From the common law mind to the discovery of islands: J.G.A. Pocock's journey

History of Political Thought 29 (3):543-561 (2008)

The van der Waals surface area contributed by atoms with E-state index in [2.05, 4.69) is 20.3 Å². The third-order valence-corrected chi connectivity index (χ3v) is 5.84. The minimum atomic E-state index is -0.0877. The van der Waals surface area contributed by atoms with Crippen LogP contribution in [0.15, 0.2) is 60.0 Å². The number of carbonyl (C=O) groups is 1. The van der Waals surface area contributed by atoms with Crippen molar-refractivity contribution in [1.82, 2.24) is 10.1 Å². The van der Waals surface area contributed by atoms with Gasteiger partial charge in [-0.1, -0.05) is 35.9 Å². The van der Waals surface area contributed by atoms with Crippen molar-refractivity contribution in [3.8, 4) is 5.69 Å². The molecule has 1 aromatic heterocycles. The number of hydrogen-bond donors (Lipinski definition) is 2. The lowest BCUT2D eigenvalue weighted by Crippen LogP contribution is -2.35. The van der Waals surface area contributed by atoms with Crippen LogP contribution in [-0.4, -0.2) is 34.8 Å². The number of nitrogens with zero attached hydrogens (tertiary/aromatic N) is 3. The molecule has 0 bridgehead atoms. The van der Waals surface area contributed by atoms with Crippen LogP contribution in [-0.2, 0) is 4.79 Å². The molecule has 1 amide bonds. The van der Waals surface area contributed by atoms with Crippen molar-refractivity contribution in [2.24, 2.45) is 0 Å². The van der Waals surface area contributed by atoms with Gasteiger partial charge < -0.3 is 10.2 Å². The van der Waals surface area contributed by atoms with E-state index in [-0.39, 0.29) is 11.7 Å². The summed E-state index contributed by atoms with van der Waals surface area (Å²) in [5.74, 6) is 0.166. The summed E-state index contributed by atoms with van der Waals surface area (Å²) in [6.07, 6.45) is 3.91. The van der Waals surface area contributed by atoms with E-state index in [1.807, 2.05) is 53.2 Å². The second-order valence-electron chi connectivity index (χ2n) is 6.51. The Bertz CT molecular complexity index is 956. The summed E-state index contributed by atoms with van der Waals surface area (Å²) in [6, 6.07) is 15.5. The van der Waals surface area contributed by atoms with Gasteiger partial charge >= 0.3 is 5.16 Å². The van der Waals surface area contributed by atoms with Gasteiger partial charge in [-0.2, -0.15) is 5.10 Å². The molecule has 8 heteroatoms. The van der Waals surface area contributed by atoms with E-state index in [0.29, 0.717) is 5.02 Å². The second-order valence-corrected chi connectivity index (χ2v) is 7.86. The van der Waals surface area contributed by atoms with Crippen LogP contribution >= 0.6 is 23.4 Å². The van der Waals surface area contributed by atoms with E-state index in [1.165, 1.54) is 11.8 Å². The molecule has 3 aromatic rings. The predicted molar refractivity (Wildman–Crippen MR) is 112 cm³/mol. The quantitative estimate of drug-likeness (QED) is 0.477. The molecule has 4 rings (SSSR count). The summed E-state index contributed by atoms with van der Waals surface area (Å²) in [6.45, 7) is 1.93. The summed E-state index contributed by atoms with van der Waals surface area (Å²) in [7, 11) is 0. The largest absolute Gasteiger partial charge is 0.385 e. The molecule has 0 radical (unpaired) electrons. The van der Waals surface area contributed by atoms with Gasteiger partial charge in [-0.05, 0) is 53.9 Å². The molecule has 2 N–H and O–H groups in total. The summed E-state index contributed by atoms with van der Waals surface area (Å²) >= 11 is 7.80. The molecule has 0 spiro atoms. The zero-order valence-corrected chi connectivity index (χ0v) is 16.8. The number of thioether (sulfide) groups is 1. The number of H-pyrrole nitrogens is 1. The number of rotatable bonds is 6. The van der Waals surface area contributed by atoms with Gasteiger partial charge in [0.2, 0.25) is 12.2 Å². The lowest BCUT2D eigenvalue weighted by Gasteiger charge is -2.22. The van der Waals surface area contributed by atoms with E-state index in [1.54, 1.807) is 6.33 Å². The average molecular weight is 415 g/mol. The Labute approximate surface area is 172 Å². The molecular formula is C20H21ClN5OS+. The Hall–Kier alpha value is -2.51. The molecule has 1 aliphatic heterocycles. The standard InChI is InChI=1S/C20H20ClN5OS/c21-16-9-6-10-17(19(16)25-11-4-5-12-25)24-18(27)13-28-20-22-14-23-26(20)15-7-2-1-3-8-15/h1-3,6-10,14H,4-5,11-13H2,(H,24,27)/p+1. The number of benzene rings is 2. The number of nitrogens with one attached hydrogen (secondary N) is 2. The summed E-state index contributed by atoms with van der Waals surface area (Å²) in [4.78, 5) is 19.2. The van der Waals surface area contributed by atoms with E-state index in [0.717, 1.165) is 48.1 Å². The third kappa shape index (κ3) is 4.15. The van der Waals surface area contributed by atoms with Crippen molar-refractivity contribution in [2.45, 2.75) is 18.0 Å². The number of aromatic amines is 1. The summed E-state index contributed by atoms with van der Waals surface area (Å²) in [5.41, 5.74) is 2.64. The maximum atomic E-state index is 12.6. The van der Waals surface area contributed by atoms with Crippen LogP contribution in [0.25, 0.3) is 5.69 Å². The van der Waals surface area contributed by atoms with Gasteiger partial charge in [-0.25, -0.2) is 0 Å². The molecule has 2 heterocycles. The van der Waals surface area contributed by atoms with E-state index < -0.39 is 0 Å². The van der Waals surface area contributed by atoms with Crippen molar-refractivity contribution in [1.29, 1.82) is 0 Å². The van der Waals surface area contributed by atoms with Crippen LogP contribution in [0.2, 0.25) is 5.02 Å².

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This article traces the continuities in Pocock's work from his early exploration of the 'common law mind' to his recent work calling for a rethinking of English history and an appreciation of its British context. His work is understood here as the product of perspectives available to him as a New Zealander made aware by his own history of the central roles in all human history played by the movement of people across continents and (especially) across oceans, and by the ways in which different cultures situate themselves in time. Pocock's exploration of the history of 'political thought' has, indeed, often been concerned most with that form of political thinking and identity formation that was rooted in a society's understanding of its own past. This is the key continuity explored in the article



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